Salt River Project’s controversial solar rates could change, but alternatives raise concerns

Disclosure: Rose Law Group represents Sunrun Inc.

By Ryan Randazzo | Arizona Republic

SRP’s solar rates are widely opposed by solar advocates but opponents say the alternatives are as bad or worse than current rates

Salt River Project officials are considering changes to solar rates that have bogged the public utility in controversy for years — but the changes aren’t appeasing many of the critics.

Opponents of the SRP solar rates say they are so difficult to understand and manage that they have prevented thousands of customers from installing solar in one of the sunniest parts of the country.

SRP officials contend the rates are fair and prevent non-solar customers from subsidizing those who install solar panels.

SRP managers proposed rate changes for all 1 million customers in December, and the elected officials who run the public utility will vote on the proposal March 25.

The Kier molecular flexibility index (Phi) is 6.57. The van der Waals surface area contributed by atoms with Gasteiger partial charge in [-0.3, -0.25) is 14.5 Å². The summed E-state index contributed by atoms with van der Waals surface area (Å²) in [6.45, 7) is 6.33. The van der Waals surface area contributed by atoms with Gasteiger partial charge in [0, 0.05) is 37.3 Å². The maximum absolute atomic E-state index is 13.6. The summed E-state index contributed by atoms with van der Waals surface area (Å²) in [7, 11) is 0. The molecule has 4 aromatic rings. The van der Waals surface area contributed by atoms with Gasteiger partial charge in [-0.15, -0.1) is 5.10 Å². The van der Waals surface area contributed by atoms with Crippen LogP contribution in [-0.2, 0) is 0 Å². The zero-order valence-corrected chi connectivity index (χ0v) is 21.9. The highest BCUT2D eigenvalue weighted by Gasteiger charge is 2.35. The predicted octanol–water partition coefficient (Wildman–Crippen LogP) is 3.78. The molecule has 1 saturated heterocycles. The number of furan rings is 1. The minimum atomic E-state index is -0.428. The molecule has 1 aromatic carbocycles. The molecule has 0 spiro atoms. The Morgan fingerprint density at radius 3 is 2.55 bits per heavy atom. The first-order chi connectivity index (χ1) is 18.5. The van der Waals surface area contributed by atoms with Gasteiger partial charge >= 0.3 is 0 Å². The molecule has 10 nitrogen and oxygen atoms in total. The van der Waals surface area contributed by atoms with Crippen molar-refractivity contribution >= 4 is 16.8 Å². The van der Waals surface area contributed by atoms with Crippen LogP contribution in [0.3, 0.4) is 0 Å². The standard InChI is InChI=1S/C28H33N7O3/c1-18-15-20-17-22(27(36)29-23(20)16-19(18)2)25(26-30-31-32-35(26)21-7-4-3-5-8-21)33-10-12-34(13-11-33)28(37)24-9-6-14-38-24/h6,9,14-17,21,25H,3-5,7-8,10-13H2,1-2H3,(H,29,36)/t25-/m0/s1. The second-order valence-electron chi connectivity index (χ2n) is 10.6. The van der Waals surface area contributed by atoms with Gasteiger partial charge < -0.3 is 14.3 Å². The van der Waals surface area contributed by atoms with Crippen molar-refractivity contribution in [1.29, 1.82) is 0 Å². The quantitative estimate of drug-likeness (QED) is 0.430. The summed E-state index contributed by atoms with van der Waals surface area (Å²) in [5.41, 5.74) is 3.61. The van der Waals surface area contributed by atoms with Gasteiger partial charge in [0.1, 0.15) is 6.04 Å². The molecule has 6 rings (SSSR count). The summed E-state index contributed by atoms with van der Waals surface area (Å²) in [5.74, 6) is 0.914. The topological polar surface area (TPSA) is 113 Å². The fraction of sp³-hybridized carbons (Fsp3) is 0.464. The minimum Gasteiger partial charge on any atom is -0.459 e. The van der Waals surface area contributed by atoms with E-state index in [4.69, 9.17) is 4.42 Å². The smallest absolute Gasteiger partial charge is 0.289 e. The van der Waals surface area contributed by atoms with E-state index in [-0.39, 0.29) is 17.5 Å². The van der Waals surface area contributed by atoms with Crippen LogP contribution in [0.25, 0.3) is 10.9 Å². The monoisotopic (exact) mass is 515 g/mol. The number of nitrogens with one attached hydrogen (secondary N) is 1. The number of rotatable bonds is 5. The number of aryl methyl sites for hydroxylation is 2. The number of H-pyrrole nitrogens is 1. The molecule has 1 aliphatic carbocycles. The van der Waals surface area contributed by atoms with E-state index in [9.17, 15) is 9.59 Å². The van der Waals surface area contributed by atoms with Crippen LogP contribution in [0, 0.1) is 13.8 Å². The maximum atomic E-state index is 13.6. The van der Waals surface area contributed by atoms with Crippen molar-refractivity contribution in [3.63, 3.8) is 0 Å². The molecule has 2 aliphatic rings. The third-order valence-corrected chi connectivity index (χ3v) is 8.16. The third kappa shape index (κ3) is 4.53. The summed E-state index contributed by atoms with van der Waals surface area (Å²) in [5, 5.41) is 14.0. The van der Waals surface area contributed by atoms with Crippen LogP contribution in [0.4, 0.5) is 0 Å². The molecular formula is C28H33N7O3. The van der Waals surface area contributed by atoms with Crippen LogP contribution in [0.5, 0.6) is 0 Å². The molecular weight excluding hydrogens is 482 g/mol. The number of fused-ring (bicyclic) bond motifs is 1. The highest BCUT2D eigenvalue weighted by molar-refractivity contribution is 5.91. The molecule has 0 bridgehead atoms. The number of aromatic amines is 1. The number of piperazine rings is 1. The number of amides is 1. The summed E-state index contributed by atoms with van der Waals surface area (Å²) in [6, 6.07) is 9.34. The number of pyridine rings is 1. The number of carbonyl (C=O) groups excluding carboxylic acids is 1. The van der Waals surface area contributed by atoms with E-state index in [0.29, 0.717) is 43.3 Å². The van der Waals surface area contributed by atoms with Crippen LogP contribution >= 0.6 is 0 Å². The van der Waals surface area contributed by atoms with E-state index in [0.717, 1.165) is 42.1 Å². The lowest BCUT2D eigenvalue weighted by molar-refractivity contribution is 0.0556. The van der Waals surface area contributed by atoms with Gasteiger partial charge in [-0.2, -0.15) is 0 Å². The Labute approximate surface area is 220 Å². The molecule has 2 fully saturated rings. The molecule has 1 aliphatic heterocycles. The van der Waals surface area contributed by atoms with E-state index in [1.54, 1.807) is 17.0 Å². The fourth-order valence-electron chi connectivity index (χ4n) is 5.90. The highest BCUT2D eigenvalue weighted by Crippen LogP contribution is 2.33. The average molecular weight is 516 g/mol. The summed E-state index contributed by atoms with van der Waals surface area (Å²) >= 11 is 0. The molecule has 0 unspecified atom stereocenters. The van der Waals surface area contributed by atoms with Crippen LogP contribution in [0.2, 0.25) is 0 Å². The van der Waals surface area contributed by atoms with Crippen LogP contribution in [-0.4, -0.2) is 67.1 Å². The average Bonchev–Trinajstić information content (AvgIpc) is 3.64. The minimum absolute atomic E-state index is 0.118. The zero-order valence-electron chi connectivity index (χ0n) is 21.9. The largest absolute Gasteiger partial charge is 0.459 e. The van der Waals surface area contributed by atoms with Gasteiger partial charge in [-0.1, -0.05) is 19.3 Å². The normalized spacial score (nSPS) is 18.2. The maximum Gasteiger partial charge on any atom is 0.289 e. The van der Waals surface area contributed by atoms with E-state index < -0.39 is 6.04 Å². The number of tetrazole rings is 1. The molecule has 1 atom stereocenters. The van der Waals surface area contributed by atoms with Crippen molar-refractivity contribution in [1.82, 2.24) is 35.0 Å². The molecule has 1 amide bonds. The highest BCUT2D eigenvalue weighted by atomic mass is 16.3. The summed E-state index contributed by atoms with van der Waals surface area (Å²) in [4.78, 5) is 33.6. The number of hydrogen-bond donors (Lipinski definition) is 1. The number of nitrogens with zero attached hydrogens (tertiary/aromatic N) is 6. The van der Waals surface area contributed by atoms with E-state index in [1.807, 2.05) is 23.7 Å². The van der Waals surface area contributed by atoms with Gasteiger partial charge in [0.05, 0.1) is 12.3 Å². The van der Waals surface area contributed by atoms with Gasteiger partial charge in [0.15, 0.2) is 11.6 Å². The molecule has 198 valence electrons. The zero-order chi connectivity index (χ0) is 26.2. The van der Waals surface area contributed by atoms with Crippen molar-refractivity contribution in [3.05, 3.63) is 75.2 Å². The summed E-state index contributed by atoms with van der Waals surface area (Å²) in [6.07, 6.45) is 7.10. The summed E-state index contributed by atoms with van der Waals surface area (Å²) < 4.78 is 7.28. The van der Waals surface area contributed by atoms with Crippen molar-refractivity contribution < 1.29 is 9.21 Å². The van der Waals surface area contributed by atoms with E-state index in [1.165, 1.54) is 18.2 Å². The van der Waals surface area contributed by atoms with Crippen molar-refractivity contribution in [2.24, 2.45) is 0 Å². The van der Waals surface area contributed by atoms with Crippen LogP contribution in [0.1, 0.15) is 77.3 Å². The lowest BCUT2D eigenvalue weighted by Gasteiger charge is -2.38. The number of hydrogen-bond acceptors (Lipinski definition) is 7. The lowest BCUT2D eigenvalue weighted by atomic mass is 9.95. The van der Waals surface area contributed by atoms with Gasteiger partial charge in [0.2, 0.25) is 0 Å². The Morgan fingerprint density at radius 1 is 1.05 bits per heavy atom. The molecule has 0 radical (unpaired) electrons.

The action is set to come four years after SRP approved a required rate for solar customers called E-27. The change dramatically reduced the number of people installing solar in the utility’s territory because they made it about $50 a month more expensive to have solar.

Some are discouraged by the new proposals.

“Our initial analysis of the new rates is that they may actually be of less value to solar customers than E-27, which is sort of hard to imagine,” said Court Rich, an attorney with the Rose Law Group representing solar-leasing company Sunrun Inc.

Rich said that SRP was far ahead of other utilities when it launched the E-27 rate for solar customers, and many utilities around the country have since applied their own special rate plans to solar customers that are less punitive.

“Nobody has even gone within 100 miles of where SRP went,” Rich said. “Now is the time for them to re-evaluate this and get back into the fold of what other people have done.”

Rich pointed out that since SRP launched its E-27 rate, about 5,000 customers in SRP territory have installed solar, while more than 55,000 people in the neighboring territory of Arizona Public Service Co. have installed solar in the same time frame.

Those figures, Rich said, reflect how the rate wipes out the potential savings for customers with solar.


Solar panels, often installed on roofs, can reduce cooling costs by use the sun’s energy to power a home.(Photo11- Courtesy Elena Elisseeva
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February 2019